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From Dan Haywood <...@haywood-associates.co.uk>
Subject Re: Isis session and transaction management on a custom viewer
Date Thu, 05 Sep 2013 13:52:18 GMT
Hi Oscar,
apols for the delay in replying on this; within...

And, I'm cc'ing this to dev@i.a.o; I think it belongs there better.

Dan

On 26 August 2013 15:45, GESCONSULTOR - Óscar Bou <o.bou@gesconsultor.com>wrote:

> [snip]
> ... we have some questions about current design:
>
> 1.- Stateful (Wicket) vs Stateless (RestFul Objects): why the Wicket
> viewer needs to hold the state,


The Apache Wicket framework is stateful, that's just the way it is.  In
fact, it's one of the principles of the framework to handle this [2].  One
needs to be aware of this [3].


> from an Apache Isis perspective? Just to hold the current user "context
> information"?


No, more than this.  Every component (widget) in the page is backed by a
Wicket model (LoadableDetachableModel); these must be serializable because
they are stored in the session.  Isis entities are not serializable (nor
would we want them to be), but the OIDs are (eg "TODO|123").   Isis handles
this by providing mementos (for entity, property, collection, action,
parameter).  Thus, EntityModel is a Wicket model that wraps an
ObjectAdapterMemento.

But, yes, Isis itself does also have a session which represents the current
user.  This is its
org.apache.isis.core.commons.authentication.AuthenticationSession.  Isis
delegates to Wicket to store this for it in the HttpSession; this is done
through org.apache.isis.viewer.wicket.viewer.integration.wicket.AuthenticatedWebSessionForIsis
(IsisWicketApplication#getWebSessionClass).  By this, Wicket keeps track of
the user making the request.

If using Isis' Shiro integration for authenticaiotn/authorizatino, then
there are also Shiros session management to consider [4].  I am pretty sure
the default for that is also HttpSession, but it would seem to be pluggable
and they say it supports clusters [5].




> Why to choose for other webapps integrating with Isis the stateful design,
> instead of the - more scalable - stateless design?
>
>
Umm.  As [3] says, Wicket's reliance on session management means it
wouldn't be suitable for an Amazon scale website.  But I believe it's an
appropriate technology for a typical enterprise app (that might use a farm
of clustered servers for big deployments).

Restful Objects in contrast is deliberately stateful.  There is still the
user identity issue to contend with, but that's pluggable.  I hope that
someone (who knows more about this than me) might help work through an
oauth or equivalent implementation.  My understanding (I'm by no means a
security expert on this) is that these solutions are scalable because the
user credentials ultimately are stored in HTTP headers (encrypted suitably,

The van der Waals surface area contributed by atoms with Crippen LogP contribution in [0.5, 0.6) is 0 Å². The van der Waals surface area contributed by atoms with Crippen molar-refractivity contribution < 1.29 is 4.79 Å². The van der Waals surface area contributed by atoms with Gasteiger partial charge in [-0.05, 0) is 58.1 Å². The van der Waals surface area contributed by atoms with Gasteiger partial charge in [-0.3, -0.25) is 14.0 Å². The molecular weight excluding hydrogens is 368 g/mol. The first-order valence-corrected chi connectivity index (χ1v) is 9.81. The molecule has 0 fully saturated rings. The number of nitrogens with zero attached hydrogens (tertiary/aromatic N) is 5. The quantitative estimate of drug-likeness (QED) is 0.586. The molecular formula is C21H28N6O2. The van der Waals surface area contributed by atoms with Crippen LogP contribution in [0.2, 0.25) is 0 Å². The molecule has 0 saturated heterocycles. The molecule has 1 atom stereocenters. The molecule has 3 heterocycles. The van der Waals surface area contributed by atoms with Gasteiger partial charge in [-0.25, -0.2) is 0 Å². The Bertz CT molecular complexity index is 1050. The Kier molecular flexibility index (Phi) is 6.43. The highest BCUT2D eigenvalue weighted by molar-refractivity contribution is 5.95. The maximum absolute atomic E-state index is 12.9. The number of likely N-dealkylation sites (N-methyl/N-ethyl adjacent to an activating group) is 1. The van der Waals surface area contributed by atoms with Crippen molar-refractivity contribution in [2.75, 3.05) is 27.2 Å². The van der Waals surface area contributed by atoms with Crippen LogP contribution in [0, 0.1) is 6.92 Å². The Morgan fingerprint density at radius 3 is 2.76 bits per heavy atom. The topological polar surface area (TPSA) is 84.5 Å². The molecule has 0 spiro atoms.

of course, according to the oauth protocols etc etc).



> 2.- Is there any class we can inherit from for stateless or stateful
> clients, that will be maintained in the future, as Apache Isis evolve, that
> takes care of web session handling, security (shiro) session, transaction
> management, etc. ? Perhaps we can inherit from classes currently existing
> on the Wicket viewer (or the Restful Objects viewer).
>

Look at the classes above as a start point, see if you can untangle them.

There is a ticket to better integrate Shiro and Wicket [6].  Right now we
logout of the Wicket viewer by invalidating Wicket's authentication
session.  However, Shiro doesn't know about this, so it preserves its
sessions.  We do (seemingly) still get the behaviour we want, but
improvements could be made here.




>
> 3.- Is there any other point we must take into account with this approach
> - the "custom viewer" interacting with the Apache Isis domain - ?
>
>
The biggest immediate risk is that you get the scoping wrong.  There is a
reasonably clear separation of scopes; see ApplicationScopedComponent,
SessionScopedComponent, TransactionalScopedComponent.  There's an old
diagram I did [7] which shows this (it might be a bit out of date, but
shows the general pattern).

The biggest ongoing risk is that - because the API is not formally
documented - that we change the code and break the custom viewer.


While I can see the value of there being a formal "in-process" API, I do
hope that most will use the RO viewer.  I guess one could use the RO applib
and RO viewer on the same box as a loopback; not sure if that would add to
much overhead to be feasible.

HTH
Dan




>
>
> Thanks,
>
> Oscar
>
>
> [1] http://www.wavemaker.com
>
>

[2] http://wicket.apache.org/meet/introduction.html
[3] http://www.jtict.com/blog/wicket-isnt-suited-for-websites/
[4] http://shiro.apache.org/session-management.html
[5] http://shiro.apache.org/web.html#Web-ServletContainerSessions
[6] https://issues.apache.org/jira/browse/ISIS-299
[7]
https://github.com/apache/isis/blob/master/core/src/docbkx/guide-runtime-to-incorporate/images/architecture.png

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